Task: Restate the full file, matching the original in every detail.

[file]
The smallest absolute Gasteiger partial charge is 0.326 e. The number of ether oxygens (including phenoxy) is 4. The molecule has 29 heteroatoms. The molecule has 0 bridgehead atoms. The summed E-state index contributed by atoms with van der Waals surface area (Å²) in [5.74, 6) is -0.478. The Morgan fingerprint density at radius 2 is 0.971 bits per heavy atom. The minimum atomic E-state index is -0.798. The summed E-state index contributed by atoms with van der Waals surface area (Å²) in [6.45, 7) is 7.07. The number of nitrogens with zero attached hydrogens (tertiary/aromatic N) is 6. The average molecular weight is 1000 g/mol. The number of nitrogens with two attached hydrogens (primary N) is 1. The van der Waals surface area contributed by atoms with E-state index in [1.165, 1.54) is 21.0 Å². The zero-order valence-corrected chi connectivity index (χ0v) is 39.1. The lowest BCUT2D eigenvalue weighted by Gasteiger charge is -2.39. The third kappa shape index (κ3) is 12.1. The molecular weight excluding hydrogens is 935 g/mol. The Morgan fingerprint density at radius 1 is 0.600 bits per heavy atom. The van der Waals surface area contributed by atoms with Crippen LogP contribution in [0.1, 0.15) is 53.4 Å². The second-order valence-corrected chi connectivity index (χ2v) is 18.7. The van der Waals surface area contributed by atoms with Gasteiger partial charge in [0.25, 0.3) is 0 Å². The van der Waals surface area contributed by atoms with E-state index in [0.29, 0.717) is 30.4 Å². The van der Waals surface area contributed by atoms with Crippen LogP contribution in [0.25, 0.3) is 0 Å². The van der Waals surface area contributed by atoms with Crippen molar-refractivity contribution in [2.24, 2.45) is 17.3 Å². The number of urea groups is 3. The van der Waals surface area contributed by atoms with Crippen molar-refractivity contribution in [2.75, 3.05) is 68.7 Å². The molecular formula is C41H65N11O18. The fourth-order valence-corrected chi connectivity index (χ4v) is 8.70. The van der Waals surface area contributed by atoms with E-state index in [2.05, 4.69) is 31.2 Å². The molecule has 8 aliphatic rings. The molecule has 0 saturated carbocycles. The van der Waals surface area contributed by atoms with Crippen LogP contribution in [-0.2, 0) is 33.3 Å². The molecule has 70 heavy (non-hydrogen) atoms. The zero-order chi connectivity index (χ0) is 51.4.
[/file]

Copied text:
The smallest absolute Gasteiger partial charge is 0.326 e. The number of ether oxygens (including phenoxy) is 4. The molecule has 29 heteroatoms. The molecule has 0 bridgehead atoms. The summed E-state index contributed by atoms with van der Waals surface area (Å²) in [5.74, 6) is -0.478. The Morgan fingerprint density at radius 2 is 0.971 bits per heavy atom. The minimum atomic E-state index is -0.798. The summed E-state index contributed by atoms with van der Waals surface area (Å²) in [6.45, 7) is 7.07. The number of nitrogens with zero attached hydrogens (tertiary/aromatic N) is 6. The average molecular weight is 1000 g/mol. The number of nitrogens with two attached hydrogens (primary N) is 1. The van der Waals surface area contributed by atoms with E-state index in [1.165, 1.54) is 21.0 Å². The zero-order valence-corrected chi connectivity index (χ0v) is 39.1. The lowest BCUT2D eigenvalue weighted by Gasteiger charge is -2.39. The third kappa shape index (κ3) is 12.1. The molecular weight excluding hydrogens is 935 g/mol. The Morgan fingerprint density at radius 1 is 0.600 bits per heavy atom. The van der Waals surface area contributed by atoms with Crippen LogP contribution in [0.1, 0.15) is 53.4 Å². The second-order valence-corrected chi connectivity index (χ2v) is 18.7. The van der Waals surface area contributed by atoms with Gasteiger partial charge in [0.25, 0.3) is 0 Å². The van der Waals surface area contributed by atoms with E-state index in [0.29, 0.717) is 30.4 Å². The van der Waals surface area contributed by atoms with Crippen LogP contribution in [0.25, 0.3) is 0 Å². The van der Waals surface area contributed by atoms with Crippen molar-refractivity contribution in [2.24, 2.45) is 17.3 Å². The number of urea groups is 3. The van der Waals surface area contributed by atoms with Crippen molar-refractivity contribution in [2.75, 3.05) is 68.7 Å². The molecular formula is C41H65N11O18. The fourth-order valence-corrected chi connectivity index (χ4v) is 8.70. The van der Waals surface area contributed by atoms with E-state index in [2.05, 4.69) is 31.2 Å². The molecule has 8 aliphatic rings. The molecule has 0 saturated carbocycles. The van der Waals surface area contributed by atoms with Crippen LogP contribution in [-0.2, 0) is 33.3 Å². The molecule has 70 heavy (non-hydrogen) atoms. The zero-order chi connectivity index (χ0) is 51.4.